Using Fixed Code Remotes with Arduino

In today’s post I want to share some of my findings after playing a bit with garage door openers and wireless sensors operating in the 433MHz radio band. These kind of remotes are sometimes also referred to as fixed code remotes because the messages they send are fixed, but more on that¬†later. The goal was to learn how these devices work and ultimately integrate them into my own projects. This would then allow me to use these and many other off the shelve devices like these in my future projects. As the title suggests I used Arduino hardware and libraries but it could be easily ported to other platforms as well.¬†

Radio hardware

For this experiment I bought a cheap 4 button remote and a Sonoff DW2 door sensor from Ebay. These two devices are fairly often used in DIY home automation projects and will be my test transmitters. I also had a pair of the very cheap FS1000A transmitter and MX-RM-5V receiver modules laying around. They came as a pair but I was actually only after the receiver module.

Looking at the spectrum

After receiving the remote and door sensor I wanted to confirm that they both do indeed operate in the 434MHz band. So I fired up the spectrum analyzer (Signal Hound BB60) and got the spectrum plots below.

4 Button Remote
DW2 Door Sensor

So here we can see that both signals are very close to 434MHz. The remote sits a little above it at 434.02MHz while the door sensor sits slightly below at 434.92MHz. In Europe we use the ETSI EN 300 220 standard for devices operating in this radio band. According to the standard these devices are allowed to operate from 433.040MHz to 434.790MHz. They also need to keep their transmit power below 10mW and occupied bandwidth below 25kHz. So looking only at the frequency both these devices seems to be okay.
It is interesting to note that the signal from the door sensor looks a bit narrower than that of the 4 button remote’s signal. Most likely it has some better filtering to allow it to comply with regulations. It is after all from a well known brand and it indicates that it conforms to the regulation with it’s “CE” marking. On the other hand the 4 button remote was real cheap and has no “CE” marking on it. That being said, I used the spectrum analyzer to measure its occupied bandwidth (99% of mean power) and got 22.6kHz so it seems to comply.

Signal over time

Switching the spectrum analyzer to zero span mode I can view the signal over time. After tuning the parameters a bit I could get the traces below.

4 Button Remote
DW2 Door Sensor

Now I already had a strong suspicion that these devices will use OOK (On Off Keying) which is a type of ASK (Amplitude Shift Keying) modulation and these traces confirmed it. This basically just means that the transmitter generates a constant carrier signal which is switched on or off to relay the data. We can clearly see this in the traces above. OOK is mostly used on these devices as it is really simple and cheap to build transmitters and receivers circuits for it.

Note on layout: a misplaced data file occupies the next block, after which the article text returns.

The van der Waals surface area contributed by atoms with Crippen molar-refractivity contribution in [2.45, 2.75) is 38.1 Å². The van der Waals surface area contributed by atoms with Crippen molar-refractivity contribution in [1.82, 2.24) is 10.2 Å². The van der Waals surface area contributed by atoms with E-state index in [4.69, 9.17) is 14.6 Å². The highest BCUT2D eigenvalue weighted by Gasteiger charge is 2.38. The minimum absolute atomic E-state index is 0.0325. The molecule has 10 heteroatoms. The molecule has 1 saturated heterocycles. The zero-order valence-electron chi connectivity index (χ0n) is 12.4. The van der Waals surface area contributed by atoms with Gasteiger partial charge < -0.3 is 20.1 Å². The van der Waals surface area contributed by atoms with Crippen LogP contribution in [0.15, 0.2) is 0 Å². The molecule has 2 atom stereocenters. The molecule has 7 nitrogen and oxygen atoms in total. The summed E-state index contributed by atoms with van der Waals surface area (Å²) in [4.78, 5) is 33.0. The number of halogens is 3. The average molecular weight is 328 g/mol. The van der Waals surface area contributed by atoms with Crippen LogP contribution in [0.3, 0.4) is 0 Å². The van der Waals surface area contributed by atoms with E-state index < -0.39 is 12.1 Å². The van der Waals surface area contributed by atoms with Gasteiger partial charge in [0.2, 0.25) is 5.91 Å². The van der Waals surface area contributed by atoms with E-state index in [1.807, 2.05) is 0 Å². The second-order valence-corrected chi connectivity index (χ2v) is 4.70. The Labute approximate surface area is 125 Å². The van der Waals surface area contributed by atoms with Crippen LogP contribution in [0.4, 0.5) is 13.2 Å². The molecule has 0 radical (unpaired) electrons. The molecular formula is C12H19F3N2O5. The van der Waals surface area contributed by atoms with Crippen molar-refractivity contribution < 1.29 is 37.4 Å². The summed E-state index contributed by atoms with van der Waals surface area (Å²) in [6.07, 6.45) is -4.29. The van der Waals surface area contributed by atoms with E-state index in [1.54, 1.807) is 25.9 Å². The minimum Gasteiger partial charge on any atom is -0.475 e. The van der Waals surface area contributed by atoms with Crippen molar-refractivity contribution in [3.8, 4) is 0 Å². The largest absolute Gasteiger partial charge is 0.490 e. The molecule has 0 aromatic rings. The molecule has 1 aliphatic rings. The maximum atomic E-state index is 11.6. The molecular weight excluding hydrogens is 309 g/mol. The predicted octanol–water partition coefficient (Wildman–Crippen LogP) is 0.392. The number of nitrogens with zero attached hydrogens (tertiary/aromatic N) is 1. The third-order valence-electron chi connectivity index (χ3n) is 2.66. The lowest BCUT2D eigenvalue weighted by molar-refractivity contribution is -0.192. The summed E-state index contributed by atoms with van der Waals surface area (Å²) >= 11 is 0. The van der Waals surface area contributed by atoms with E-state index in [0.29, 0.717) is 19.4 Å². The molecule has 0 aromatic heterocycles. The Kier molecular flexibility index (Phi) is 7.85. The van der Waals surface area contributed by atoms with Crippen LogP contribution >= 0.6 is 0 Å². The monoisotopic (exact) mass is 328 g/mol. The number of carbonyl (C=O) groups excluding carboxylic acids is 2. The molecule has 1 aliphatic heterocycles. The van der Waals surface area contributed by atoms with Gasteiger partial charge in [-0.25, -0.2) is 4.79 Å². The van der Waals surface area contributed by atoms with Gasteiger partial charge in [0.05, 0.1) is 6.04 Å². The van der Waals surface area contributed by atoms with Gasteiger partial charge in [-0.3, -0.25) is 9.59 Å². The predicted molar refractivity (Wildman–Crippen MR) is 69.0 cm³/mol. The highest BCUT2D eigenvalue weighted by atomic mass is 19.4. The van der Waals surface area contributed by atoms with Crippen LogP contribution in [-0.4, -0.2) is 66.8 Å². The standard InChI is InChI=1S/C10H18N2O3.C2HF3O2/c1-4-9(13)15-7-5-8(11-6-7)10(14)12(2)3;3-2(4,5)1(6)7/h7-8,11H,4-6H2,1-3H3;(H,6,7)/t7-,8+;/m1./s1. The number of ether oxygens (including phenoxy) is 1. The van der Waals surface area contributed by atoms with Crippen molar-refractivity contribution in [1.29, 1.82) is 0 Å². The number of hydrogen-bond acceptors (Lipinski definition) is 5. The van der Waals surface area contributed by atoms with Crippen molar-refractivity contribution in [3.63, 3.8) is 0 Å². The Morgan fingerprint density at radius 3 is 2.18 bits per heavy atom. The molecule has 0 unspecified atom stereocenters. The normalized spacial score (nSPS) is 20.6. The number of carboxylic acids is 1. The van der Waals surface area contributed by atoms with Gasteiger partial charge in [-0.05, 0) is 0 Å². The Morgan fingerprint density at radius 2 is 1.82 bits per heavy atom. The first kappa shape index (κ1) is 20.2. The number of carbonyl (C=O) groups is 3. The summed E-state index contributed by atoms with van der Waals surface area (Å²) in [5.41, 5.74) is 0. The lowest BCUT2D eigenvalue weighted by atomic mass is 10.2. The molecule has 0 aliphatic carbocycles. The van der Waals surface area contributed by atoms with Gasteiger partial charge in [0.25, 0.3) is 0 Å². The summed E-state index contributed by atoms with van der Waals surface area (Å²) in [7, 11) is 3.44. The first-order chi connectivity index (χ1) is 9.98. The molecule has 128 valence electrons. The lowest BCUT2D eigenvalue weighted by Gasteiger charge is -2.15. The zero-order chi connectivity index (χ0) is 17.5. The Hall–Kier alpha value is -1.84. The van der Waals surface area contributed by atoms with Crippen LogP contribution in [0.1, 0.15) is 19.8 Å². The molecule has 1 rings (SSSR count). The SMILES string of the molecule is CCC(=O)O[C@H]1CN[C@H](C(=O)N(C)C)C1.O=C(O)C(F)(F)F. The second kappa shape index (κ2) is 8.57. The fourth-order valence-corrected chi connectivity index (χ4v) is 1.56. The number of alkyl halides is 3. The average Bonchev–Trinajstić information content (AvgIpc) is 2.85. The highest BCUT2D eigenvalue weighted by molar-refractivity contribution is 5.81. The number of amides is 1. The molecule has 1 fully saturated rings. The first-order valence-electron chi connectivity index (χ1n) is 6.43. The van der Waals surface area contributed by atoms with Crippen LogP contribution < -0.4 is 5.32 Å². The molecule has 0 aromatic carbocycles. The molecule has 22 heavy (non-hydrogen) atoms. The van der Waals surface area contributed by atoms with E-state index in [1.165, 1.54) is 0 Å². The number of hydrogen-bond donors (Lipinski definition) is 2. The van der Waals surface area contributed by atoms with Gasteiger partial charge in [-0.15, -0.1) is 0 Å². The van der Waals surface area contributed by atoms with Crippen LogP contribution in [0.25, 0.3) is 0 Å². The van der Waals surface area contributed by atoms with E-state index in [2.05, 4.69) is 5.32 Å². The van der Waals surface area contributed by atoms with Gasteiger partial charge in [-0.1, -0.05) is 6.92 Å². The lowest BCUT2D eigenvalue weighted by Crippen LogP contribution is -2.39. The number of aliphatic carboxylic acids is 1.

Another interesting observation is that when I press the button the signal is sent multiple times. It’s not so clear from the above traces but it could easily send the same frame 3 to 4 times. I guess this is to give the receiver more than one chance to catch the signal in case it was not ready or interfered with the first time.

Decoding the signal

So now that we can see the bits being transmitted how do we decode it? There are many different protocols used for these applications but one of the more popular ones is known as EV1527. This protocol starts with a short high pulse of 1 time period followed by 31 low time periods which forms the preamble part of the frame. The purpose of the preamble is to let the receiver know that this message is not just some noise but actually intended for it. Following the preamble we get a 20 bit unique identifier of the device and 4 bits of actual data which the remote wants to share. In the case of the remote the data would be which button was pressed. The identifier and data bits are encoded so that a low (0) bit is represented by a high pulse of 1 time period followed by 3 low time periods. A high (1) bit is just the opposite with a high pulse of 3 time periods followed by 1 low period. The time period can vary between devices but is typically in the range of about 300us to 500us. Although I have tested another device which went down to 280us or even lower.

But how did I know that my devices used EV1527? Well I looked at the expected preamble which should be a pulse of some time period followed by no pulses for another 31 time periods. Using the marker tool on the zero span traces, I measured the period of the short pulses and got about 308us. Then I measured the period where there was no pulses for a long time and got about 9.57ms. This means after the short 308us high period I received 9.57 / 0.308 = 31.07 low periods, which matches the EV1527 preamble. Additionally I also counted the bits after the preamble which added up to 24 (20 identifier + 4 data) and this also matches with the expected number of bits used by the protocol.